Never Forever

Even with its unusual plot, the film can't help turning into some deeper version of Unfaithful.

Never Forever

Director: Gina Kim
Cast: Vera Farmiga, David L. McInnis, Ha Jeong-woo, Ha Jung-woo, Hwa-Si Lee
Distributor: Arts Alliance America
MPAA rating: R
First date: 2008
US DVD Release Date: 2008-07-15

Sophie's (Vera Farmiga) blonde hair and blue eyes stand out noticeably among the sea of dark-haired, brown-eyed Koreans. Sophie is married to a Korean-American, but her alienation from those around her goes beyond simply racial background. Unlike her husband's overly religious family, Sophie is not spiritual. When she tags along to church services or prayer sessions where the preacher recites a prayer entirely in a language she doesn't understand, Sophie is wide-eyed, blank faced. She feels no connection.

Sophie's life is entirely concentrated through others. She lives in a nice house, tags along on family functions, silently sits through church services, and tries to please her husband, Andrew (David Lee McInnis). When the film begins, Sophie is feeling concerned for Andrew who has fallen into depression after the death of his father. The couple also can’t get pregnant, which makes Andrew’s depression even worse.

After Andrew's suicide attempt, Sophie grows increasingly desperate to help her husband. One day, while at the clinic, Sophie sees Jihah (Jung-woo Ha), a Korean immigrant who looks similar to her husband. Jihah is there to donate sperm but is denied because his visa expired. Angry, he takes off and Sophie chases after him.

For about 20 minutes she follows him -- hiding behind corners, peering through windows. It all seems silly at first until she finally confronts him outside his apartment. She tells him she has a job for him -- to get her pregnant. She says each time they have sex she'll pay him $300; once she finally succeeds in getting pregnant, she'll pay an additional $3,000. And then, without the slightest hint of hesitation, Sophie takes off her clothes and waits.

She stares at him, wide-eyed and blank faced. She feels no connection to him. Jihah, too, is disconnected. He's illegally staying in the country, speaks little English, and is desperate to find work. He wants to save enough money to buy a plane ticket for his girlfriend in Korea to join him. Ironically, her picture lingers in the background when Jihah and Sophie first have sex -- mirroring their infidelity.

So obviously Jihah and Sophie are more alike than they think. But even with its unusual plot, the film can't help turning into some deeper version of Unfaithful. It's not long before Sophie and Jihah start to fall for each other, which creates a whole mess of problems for the both of them.

What keeps Never Forever from drifting into Lifetime movie of the week territory is Farmiga's acting and Gina Kim's directing. When the film begins, the acting actually feels a bit stiff. It's not until we get to the real meat of the story that Farmiga shines.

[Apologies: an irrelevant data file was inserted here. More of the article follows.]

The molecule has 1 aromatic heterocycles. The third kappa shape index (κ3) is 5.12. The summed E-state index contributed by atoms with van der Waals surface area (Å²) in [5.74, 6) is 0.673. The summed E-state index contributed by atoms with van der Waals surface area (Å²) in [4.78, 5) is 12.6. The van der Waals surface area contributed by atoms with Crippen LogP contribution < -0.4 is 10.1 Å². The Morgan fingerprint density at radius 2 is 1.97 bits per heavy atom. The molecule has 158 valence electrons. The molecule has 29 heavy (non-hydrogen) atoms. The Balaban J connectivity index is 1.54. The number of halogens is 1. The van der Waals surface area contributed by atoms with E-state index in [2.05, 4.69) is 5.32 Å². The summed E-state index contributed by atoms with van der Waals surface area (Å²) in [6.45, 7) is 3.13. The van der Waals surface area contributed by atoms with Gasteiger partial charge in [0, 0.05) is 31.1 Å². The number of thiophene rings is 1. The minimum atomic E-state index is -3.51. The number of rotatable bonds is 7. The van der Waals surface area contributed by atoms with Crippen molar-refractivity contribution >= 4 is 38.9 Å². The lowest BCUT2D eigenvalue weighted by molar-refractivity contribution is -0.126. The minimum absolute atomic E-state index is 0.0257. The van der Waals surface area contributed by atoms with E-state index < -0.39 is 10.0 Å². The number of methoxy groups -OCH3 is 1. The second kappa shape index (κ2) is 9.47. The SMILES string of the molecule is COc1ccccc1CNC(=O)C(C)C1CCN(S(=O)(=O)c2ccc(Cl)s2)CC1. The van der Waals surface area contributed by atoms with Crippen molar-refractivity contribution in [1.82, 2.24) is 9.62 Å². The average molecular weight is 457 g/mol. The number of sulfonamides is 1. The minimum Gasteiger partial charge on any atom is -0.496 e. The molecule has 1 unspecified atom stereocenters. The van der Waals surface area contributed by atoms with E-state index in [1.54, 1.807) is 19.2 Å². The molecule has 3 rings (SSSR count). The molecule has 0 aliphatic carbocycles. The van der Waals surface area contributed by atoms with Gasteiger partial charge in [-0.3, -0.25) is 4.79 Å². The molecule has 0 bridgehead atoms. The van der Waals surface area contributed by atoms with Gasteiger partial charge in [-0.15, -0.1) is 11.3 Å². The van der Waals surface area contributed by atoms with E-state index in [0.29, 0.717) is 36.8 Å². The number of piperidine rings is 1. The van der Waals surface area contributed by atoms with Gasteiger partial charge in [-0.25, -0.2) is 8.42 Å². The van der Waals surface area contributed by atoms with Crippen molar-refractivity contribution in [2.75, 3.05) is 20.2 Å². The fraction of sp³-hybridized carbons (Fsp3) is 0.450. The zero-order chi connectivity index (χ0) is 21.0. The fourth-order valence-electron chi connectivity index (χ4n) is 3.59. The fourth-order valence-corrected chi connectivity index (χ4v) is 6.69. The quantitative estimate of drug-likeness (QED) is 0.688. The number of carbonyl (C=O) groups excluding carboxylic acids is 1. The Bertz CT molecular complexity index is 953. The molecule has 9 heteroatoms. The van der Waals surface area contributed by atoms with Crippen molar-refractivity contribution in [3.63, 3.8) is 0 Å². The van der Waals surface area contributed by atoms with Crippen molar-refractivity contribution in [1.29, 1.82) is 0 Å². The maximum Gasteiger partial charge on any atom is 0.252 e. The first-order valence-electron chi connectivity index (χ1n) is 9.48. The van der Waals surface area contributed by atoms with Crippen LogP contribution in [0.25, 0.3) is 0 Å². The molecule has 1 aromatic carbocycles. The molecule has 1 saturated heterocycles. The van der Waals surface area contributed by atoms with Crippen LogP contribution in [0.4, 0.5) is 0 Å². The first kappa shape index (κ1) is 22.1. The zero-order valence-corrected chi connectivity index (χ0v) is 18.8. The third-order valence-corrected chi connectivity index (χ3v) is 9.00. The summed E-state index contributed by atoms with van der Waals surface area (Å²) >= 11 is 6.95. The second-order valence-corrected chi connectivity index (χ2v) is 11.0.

In the sex scenes between Sophie and Jihah, the business-like rituals between them are shown in a way to heighten the mechanical actions. The camera is stationary while Sophie stares blankly, making sure to never look Jihah in the eyes. Gradually, as their sessions continue, the film makes subtle changes. The camera becomes busier, Sophie begins to show emotion, and in turn the scene begins to subtly morph into something else. By the time Sophie and Jihah are aware of what's happening, the moment is cathartic for both characters and the viewers.

Indeed, Sophie's growing emotion is well conveyed, but feeling is missing from the male actors, particularly David Lee McInnis, who plays Andrew. His character doesn't require much, except to mope around and look depressed. During a few confrontations with Sophie, that same mopey characteristic is echoed, which only makes him look psychotic instead of hurt.

It's also arguable whether this was intentional or not to force the audience to dismiss their empathy for him. There's a particular scene toward the end that seems to only exist to justify the eventual actions Sophie makes. A film like this is more powerful when all the characters are emotionally and empathetically equal. There's really no need for villains.

Since this is an independent film, the DVD is sparse. There are two mini featurettes, a trailer, and that's about it. The featurettes are in Korean with no English subtitles. One featurette has an interview with both Farmiga and Jung-woo Ha, who plays Jihah. Farmiga speaks in English, but Ha's entire interview is not translated, which is disappointing.

The rest of the featurettes are behind the scene shots of actors making funny faces, waving at the camera, standing around waiting for their cue -- that sort of thing. There's minimal talking in these parts, so the lack of English subtitles is less frustrating.